• A couple of USAID-produced or related products that I thought were worth sharing more broadly:
    • The first of our DRG Bureau webinars on Local Capacity Strengthening lessons, focusing on the power of connection as capacity, featuring Selma Sijercic from Bosnia and Lucila Serrano from Mexico, two real experts with strong insights.
    • A blog from Valeria Scorza on the connection between equity and capacity strengthening.
    • A set of promising practices from the Local Health System Sustainability project around integrating migrants into national health systems, a great embodiment of cross-sectoral integration. Speaking of integration, I was also interested in this article using network analysis to ground health policy advocacy efforts in Nigeria and identify lessons learned that became visible through network analysis.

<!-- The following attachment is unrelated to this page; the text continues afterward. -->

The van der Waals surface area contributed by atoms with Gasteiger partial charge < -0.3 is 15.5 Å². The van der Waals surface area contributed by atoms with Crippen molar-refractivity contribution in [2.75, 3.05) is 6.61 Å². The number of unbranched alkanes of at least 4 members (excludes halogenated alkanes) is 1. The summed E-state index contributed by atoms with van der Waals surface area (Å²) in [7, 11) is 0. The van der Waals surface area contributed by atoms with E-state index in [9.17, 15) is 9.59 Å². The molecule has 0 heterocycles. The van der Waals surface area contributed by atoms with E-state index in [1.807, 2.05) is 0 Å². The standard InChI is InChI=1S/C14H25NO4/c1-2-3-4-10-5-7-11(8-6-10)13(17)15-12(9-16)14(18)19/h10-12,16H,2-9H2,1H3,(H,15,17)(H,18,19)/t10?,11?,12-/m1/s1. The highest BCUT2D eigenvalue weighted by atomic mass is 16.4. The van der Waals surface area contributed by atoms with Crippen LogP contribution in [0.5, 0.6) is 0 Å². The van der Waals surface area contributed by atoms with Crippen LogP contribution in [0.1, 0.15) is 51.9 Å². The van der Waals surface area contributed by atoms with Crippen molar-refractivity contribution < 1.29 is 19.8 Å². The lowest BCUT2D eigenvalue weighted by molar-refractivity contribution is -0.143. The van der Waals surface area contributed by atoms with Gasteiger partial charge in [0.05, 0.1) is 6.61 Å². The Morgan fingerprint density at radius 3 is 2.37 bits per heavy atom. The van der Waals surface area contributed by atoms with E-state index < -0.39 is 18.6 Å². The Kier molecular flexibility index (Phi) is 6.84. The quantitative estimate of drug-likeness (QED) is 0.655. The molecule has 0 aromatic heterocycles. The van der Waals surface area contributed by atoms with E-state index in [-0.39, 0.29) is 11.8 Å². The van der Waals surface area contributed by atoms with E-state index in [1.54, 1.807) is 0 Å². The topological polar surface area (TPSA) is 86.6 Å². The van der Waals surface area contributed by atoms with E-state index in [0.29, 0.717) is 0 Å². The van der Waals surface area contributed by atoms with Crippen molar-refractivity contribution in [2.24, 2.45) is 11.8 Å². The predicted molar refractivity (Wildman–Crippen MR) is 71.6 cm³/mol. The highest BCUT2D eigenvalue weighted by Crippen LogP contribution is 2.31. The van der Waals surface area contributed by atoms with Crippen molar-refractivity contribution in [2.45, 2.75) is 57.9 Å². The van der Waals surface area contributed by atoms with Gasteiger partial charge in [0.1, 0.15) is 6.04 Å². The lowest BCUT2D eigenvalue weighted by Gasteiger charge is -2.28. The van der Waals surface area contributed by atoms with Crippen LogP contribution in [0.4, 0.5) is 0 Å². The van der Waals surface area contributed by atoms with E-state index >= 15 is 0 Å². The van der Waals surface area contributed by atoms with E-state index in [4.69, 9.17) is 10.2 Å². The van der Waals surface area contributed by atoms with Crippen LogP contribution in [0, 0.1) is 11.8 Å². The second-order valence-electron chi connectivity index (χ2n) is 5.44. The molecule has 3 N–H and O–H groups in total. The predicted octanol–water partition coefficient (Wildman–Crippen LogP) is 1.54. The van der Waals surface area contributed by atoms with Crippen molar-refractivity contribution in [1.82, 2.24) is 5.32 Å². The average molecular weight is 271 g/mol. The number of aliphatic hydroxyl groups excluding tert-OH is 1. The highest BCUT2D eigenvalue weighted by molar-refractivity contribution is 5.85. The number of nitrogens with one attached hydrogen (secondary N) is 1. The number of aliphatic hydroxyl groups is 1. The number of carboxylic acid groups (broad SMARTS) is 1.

• Internews produced an excellent review of the role of analyzing trust through a framework to focus efforts on misinformation and quality of media and reporting. It's a good example of factoring in local perspectives into the fabric of the concepts being supported, defining accuracy e.g. in relation to local users, including proximity - a nice and simple but powerful framework to set goals/objectives around specific situations in a local-systems-driven way.
    • The ClA Case Competition has now been going for 10 years! It's a trove of examples of projects and ideas, and you can now search through it all in this repository.
    • A blog from Monalisa Salib around getting smarter on localization that is very simple and clear, because there are only three rules - use the LLD spectrum, co-create, and maintain local system awareness.